The Bigger Struggle for Women in Municipalities

We are surprised that three provinces are going to an election this Sunday. Perhaps our surprise is the only thing we could have predicted correctly in the last few months. In the midst of such hurry to react to a sudden promise of democracy, we forget that hurried elections are inherently undemocratic. But maybe not in a country where whiplash is the norm of participation in public affairs.


The gender take on these elections has been all about women running for municipal seats. Women’s empowerment billboards have mushroomed from Beirut to Bekaa. NGOs are training and supporting hundreds of women to get on the ballot. It is very likely that the number of women on municipal councils will double from its 4% in 2010. Progress, but not enough, the NGOs will say, measuring our political participation in development terms of women holding elected office. It is a good thing to have more women in baladiyis. But it doesn’t come close to solving the actual problem.


There has been very little discussion of the larger questions around these municipal elections, partly because there’s been no time to think and partly because we’re distracted by the fact that independent seculars have a decent chance of winning in Beirut. But we would be remiss not to offer a deeper feminist analysis into how municipal elections are designed to keep women out of public life. We start at the root of the problem: ikhraj el qayd.


We are registered as citizens of Lebanon as entries that are tagged in 3 ways:


  • The name of the town

  • A religious confession

  • A number for each family folder


These 3 tags constitute together the code of the folder in which your personal registration as a Lebanese citizen sits. In contrast to having serial numbers given to each citizen (like your passport number), your actual citizenship is determined by the folder you are born into. Here is an illustration:



This is where your citizenship site, as a person belonging to this nation state of Lebanon. As long as this is our registry system, we are forever bound to our religious confession. Shatb el tayfi, while well-intentioned a statement, does not remove you from the folder. Your name can’t be on a post-it note that sits in the box. The system is strictly organized as names on papers in folders. When you ask your mokhtar (an outdated role that exists only because of this system) for an ikhraj qayd - that’s literally what he does: he extracts your name from the registry (in the folder in the box) and presents you with an “extraction of registry” for an individual or for a nuclear family.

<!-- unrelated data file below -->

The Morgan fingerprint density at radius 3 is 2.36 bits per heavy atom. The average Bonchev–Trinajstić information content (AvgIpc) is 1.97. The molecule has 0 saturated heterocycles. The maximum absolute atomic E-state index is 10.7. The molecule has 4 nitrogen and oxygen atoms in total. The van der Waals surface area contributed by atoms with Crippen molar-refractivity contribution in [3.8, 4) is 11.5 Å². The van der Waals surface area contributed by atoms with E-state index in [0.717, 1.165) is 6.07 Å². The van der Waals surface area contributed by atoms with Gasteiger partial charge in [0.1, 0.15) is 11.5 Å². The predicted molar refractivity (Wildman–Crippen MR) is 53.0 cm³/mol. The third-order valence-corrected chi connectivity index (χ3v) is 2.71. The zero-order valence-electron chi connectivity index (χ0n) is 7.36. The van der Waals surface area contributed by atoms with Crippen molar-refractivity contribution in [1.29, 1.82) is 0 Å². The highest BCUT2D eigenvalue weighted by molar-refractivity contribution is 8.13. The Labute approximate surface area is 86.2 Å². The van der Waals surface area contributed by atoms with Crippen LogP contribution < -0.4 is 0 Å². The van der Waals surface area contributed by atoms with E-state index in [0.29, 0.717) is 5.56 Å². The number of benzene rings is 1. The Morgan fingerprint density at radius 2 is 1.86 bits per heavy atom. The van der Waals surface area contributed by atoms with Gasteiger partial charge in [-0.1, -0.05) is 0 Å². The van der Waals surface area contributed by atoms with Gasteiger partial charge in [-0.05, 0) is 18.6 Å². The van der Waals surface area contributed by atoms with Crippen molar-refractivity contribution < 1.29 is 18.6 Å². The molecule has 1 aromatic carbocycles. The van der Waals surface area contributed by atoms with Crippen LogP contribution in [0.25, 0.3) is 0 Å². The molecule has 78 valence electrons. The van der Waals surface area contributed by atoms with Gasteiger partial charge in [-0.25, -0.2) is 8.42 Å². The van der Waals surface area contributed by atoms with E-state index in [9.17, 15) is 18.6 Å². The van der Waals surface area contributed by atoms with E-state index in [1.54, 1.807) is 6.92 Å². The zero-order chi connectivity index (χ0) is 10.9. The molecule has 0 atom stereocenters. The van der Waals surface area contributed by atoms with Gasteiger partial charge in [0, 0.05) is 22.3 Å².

I want to add here that the only time women as a group are separated from the registry is to create laweyi7 el shatb, so that polling stations are divided by gender: rooms for men and rooms for women. There is probably some patriarchal tradition for why women and men don’t vote in the same rooms. Otherwise, women sit in their father’s or husband’s qayd (what a pun).


There is much to be written about this system of classification of Lebanese citizens and the fascinating ramifications it has had on every single aspect of private and public lives. But, for now, let us take a closer look at women within this system. All the examples I use below are screenshots from the Ministry of Interior’s laweyi7 shatb, which were available online on the المديرية العامة للأحوال الشخصية website for a month so that citizens can check for mistakes. I spent about 300 hours looking at the data which has now been taken down.


Women are born into a family and added to its registry under its classification number. Like men, their registration as citizens cannot exist outside of this classification. When a woman marries a man, her name is deleted from her family’s registry and moved to her husband’s registry. Here is an example: